The basis of contract law is that there is an agreement between 2 (or more) parties.  There is law saying that a minor (for instance) may not enter into a contract.  There is also law that a contract written in a manner (intentionally or unintentionally) that would fool a reasonable person into mistakently signing, is not an agreement.  These are not examples of the court taking it on itself to right something unfair, but rather the court is applying established law.

     

    Actually, there are conditions under which a minor may enter a contract.

    "Mistake" (in contract terms) covers several things including common, unilateral and mutual mistakes - not merely whether you 'mistakenly signed' an agreement.  There is also duress and undue influence.

    And while I think of it "There is also law that a contract written in a manner (intentionally or unintentionally) that would fool a reasonable person into mistakently signing, is not an agreement.

    In this case - it can easily become a matter for a court to decide whether it is in fact an agreement or not.

     

    But, as for "established law"... I presume you are arguing about established precedent?

    In that case, as many people will point out, there is still a lot of untested ground in the IT field.

     

    My background, just so you know, was originally in construction.  In that industry there are a lot of contracts that are signed requiring parties to complete certain works which subsequently turn out to be far more difficult than planned or go well outside the original (contracted) scope of work.  The first step is usually arbitration.  Contrary to what many posters here tend to believe, there are many circumstances which can arise that are not really covered by a contract properly.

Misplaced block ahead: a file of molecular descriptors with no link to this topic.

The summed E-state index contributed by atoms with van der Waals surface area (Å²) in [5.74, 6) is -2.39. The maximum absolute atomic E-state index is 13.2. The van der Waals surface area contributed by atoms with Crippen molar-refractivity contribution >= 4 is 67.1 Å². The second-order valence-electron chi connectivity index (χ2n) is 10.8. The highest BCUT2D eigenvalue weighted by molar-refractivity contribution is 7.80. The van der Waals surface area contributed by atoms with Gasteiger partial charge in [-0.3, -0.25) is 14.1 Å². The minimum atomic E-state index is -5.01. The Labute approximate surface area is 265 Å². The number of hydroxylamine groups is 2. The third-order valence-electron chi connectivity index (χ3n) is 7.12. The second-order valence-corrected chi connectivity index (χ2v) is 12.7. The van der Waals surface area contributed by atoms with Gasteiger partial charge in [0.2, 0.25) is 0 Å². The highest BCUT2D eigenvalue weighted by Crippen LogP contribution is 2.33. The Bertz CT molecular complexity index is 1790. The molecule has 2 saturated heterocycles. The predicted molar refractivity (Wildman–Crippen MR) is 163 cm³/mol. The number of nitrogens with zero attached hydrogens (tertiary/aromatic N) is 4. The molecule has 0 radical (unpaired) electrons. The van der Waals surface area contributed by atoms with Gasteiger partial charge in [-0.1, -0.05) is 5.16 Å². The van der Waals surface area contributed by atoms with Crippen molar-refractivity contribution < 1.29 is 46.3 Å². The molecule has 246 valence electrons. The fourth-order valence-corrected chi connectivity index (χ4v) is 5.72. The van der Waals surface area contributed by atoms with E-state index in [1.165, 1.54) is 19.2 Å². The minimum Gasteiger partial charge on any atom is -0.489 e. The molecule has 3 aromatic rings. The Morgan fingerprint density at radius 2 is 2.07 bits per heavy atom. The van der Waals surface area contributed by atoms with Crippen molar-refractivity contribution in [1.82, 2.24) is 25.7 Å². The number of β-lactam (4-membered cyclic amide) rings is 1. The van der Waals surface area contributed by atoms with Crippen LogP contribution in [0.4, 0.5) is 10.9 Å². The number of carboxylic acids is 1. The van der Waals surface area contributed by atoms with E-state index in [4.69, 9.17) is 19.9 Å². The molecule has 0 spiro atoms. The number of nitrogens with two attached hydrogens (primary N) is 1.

Nothing says irony like spelling ideot wrong.

  • svannsvann Member RarePosts: 2,218
    Originally posted by Gyrus

    Originally posted by svann

    Originally posted by Gyrus

    Originally posted by svann

    .....
    Wrong.  The only time a contract is invalid is when there is a specific law against it.  The court does not decide fair, it decides whether there is law supporting one side or the other.

     

    Oh really?

    So, what about when there is no capacity to contract?

    What about the doctrine of 'mistake'?



     

    The basis of contract law is that there is an agreement between 2 (or more) parties.  There is law saying that a minor (for instance) may not enter into a contract.  There is also law that a contract written in a manner (intentionally or unintentionally) that would fool a reasonable person into mistakently signing, is not an agreement.  These are not examples of the court taking it on itself to right something unfair, but rather the court is applying established law.

     

    Actually, there are conditions under which a minor may enter a contract.

    "Mistake" (in contract terms) covers several things including common, unilateral and mutual mistakes - not merely whether you 'mistakenly signed' an agreement.  There is also duress and undue influence.

    And while I think of it "There is also law that a contract written in a manner (intentionally or unintentionally) that would fool a reasonable person into mistakently signing, is not an agreement.

    In this case - it can easily become a matter for a court to decide whether it is in fact an agreement or not.

     

    But, as for "established law"... I presume you are arguing about established precedent?

    In that case, as many people will point out, there is still a lot of untested ground in the IT field.

     

    My background, just so you know, was originally in construction.  In that industry there are a lot of contracts that are signed requiring parties to complete certain works which subsequently turn out to be far more difficult than planned or go well outside the original (contracted) scope of work.  The first step is usually arbitration.  Contrary to what many posters here tend to believe, there are many circumstances which can arise that are not really covered by a contract properly.



     

     



     

    And in all that there is nothing showing that courts decide anything based on their own definition of what is fair.  Courts base decisions on laws and previous legal precedents which in turn are based on law.  It is not always simple, but it is not whim of the court.